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Spokane, Washington  Est. May 19, 1883

Kamie Ethridge excited to take reins of WSU women’s basketball

Kamie Ethridge, new WSU women’s basketball coach, goes through plays with her team during a recent practice in Pullman. (Luke Hollister / FOR THE S-R)

PULLMAN – Thank goodness for Kamie Ethridge’s dogs.

After a recent Saturday practice, Sky and Harley ran amok through the Washington State women’s basketball offices until Ethridge guided them into a room.

“I am so sorry,” she said in a soft Texas accent to a pair of recruits and their families.

There was no apology necessary, but Ethridge probably knew that already – the girls loved the dogs.

“They really are great for recruits and also for stress-relief,” Ethridge said.

On this day, Sky and Harley did double duty.

A few minutes earlier, Ethridge was presiding over practice. As the dogs sat quietly on the sideline, assistants barked instructions and Ethridge interrupted with her whistle and asked pointed questions of one player after another.

The Cougars have a lot of work to do.

The WSU women’s program has posted just one winning season in the last 22 years and hasn’t enjoyed a winning conference record since 1992.

On the heels of a 10-20 season (3-14 in the Pac-12), June Daugherty was fired and Ethridge brought to Pullman last spring for an interview with athletic director Pat Chun.

“When I went on campus for the interview, I got shown the facilities and a little bit of Pullman the night before the interview and I called back and said ‘I’m not sure this is a good situation,’ just knowing what we would have to recruit against,” Ethridge recalled.

“As a coach … (when your boss) tells you they are going to give you time and they’re going to give you every resource you need, you want to grab that boss and say I want to work for you. Pat Chun did that for me.”

Chun also gave her a six-year contract at $400,000 per year, but that seemed secondary on a sunny autumn afternoon in the Palouse.

Her enthusiasm was redoubled after practice. It was ESPN GameDay in Pullman, with thousands of football fans and their cars filling the town before the game.

“Just look at this place,” Ethridge said as she looked out a window. “It’s very exciting.”

So is the future with the 54-year-old Ethridge at the helm. Before turning Northern Colorado into a conference champ, she did the same as an assistant at Vanderbilt and Kansas State.

Her pedigree as a player is unmatched: a national title at Texas in 1986, an Olympic gold medal two years later. In 2002, the 5-foot-5 former point guard was inducted into the Women’s Basketball Hall of Fame.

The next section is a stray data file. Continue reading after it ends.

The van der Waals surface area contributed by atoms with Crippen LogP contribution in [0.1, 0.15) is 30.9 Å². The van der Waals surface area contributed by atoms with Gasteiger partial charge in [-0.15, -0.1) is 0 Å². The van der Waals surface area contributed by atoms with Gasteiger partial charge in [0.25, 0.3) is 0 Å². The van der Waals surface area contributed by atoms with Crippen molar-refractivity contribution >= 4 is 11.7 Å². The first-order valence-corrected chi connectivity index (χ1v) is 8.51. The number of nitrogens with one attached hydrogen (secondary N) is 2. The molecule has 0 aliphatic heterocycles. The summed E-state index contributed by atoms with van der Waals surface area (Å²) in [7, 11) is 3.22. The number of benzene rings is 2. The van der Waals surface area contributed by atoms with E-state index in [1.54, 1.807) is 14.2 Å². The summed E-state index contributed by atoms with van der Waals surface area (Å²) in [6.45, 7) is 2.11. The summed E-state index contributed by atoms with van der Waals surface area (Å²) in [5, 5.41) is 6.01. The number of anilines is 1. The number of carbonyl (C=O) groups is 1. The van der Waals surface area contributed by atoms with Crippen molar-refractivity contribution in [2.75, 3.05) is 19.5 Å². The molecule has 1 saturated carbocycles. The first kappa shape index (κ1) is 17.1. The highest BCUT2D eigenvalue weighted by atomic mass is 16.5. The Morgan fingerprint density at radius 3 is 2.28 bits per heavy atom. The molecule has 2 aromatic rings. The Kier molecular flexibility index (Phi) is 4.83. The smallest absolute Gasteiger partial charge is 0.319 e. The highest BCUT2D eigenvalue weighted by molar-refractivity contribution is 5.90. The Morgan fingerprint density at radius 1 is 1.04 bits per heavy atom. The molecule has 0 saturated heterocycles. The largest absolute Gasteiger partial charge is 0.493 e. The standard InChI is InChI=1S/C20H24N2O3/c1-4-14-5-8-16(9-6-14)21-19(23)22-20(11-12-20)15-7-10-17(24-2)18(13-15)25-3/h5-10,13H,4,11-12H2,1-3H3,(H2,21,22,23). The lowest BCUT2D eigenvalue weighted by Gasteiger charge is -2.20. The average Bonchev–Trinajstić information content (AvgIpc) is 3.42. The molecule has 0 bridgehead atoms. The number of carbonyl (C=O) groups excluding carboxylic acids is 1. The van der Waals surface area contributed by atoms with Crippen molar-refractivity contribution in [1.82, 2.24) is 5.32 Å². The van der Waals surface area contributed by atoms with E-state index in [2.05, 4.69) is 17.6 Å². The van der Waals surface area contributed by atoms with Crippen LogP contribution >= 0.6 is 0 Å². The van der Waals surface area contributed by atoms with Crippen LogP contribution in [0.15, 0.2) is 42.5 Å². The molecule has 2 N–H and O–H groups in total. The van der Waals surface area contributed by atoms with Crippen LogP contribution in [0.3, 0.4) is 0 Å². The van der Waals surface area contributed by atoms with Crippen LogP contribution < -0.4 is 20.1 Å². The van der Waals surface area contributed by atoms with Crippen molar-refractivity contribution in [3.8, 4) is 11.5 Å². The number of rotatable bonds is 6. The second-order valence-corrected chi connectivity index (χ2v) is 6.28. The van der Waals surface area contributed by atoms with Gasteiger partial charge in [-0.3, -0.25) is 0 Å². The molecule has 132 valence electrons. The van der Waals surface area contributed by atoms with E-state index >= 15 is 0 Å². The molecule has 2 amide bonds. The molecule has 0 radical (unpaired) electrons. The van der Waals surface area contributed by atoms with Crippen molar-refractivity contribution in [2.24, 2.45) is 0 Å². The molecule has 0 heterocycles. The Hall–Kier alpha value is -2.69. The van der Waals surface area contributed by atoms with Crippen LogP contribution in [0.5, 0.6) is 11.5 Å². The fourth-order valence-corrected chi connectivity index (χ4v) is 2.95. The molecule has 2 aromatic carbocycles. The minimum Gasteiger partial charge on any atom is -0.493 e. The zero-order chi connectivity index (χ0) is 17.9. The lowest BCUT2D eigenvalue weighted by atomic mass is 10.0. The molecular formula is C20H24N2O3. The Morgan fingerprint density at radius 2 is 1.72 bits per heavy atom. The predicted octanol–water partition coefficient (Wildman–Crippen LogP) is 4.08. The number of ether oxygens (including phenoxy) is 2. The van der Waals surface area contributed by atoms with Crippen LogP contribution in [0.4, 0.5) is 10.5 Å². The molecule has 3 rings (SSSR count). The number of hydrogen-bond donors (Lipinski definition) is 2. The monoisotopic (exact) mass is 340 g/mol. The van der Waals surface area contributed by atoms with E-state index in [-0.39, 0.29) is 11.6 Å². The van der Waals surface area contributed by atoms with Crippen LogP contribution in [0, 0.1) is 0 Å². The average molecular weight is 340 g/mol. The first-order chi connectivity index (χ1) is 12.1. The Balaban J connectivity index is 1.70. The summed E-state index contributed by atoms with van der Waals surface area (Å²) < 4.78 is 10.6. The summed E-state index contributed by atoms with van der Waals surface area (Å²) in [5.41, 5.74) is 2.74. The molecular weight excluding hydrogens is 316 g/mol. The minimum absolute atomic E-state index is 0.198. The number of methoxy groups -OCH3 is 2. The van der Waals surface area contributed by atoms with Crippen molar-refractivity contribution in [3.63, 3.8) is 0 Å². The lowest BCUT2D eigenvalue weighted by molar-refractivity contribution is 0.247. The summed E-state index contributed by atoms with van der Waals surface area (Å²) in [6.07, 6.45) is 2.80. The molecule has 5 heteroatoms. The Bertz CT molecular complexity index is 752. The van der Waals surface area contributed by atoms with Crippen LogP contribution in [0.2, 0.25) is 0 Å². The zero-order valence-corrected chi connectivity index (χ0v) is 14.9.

If those credentials make her job easier in Pullman, that’s just fine.

“They’re ballers,” Ethridge said of the WSU players. “It was instant credibility and respect when we walked in the door.”

Last spring, Ethridge was on her way to Pullman for her introductory press conference when she received an email from all seven returning WSU players.

“It said in part: Coach, when you close things, new things open up … new opportunities, new adventures and new relationships.”

“It (the email) hit me hard,” Ethridge said. “Out of the mouths of babes. I’m thrilled I’m (their) next coach and I’m excited to go forward.”

So are the players.

“I’m excited about the new staff – they’re amazing,” point guard Chanelle Molina said. “The system is more free-flowing and allows us to just be basketball players.”

Ethridge and her staff have a solid foundation. Molina, a junior, is the first five-star recruit in school history. Junior forward Borislava Hristova is a prolific scorer (17.8 points per game last year), senior guard Alexys Swedlund led WSU to the WNIT semifinals two years ago, and 6-foot-4 post Maria Kostourkova looks to dominate inside.

The work begins next week, when Utah State comes to Pullman on Election Night. The Cougars have six home games in the nonconference season and a game at Gonzaga on Dec. 9.

The Pac-12 schedule (WSU is picked to finish 11th) opens with a daunting trio of road games against Washington (a Final Four participant three years ago) and the Oregon schools, both of whom made the Elite Eight last season after decades of mediocrity.

Asked what to expect in her first year, Ethridge barely lingered over the question.

“Probably some black eyes and bruises,” she said. “I get it when everybody says it takes four years to really see the fruits.”

But if they’re seeing those fruits in Eugene and Corvallis, why not in Pullman?

Yes, there’s work to do. Reviewing last year’s games, Ethridge didn’t like the Cougars’ body language.

“I’ve heard that they didn’t stay together when it got rough, that they didn’t have good huddles,” Ethridge said.

“But these kids love to play – they want to be coaches when they’re finished here,” Ethridge said.

“We’re spending a lot of time on them being great teammates. … if we can build that foundation, we can succeed.”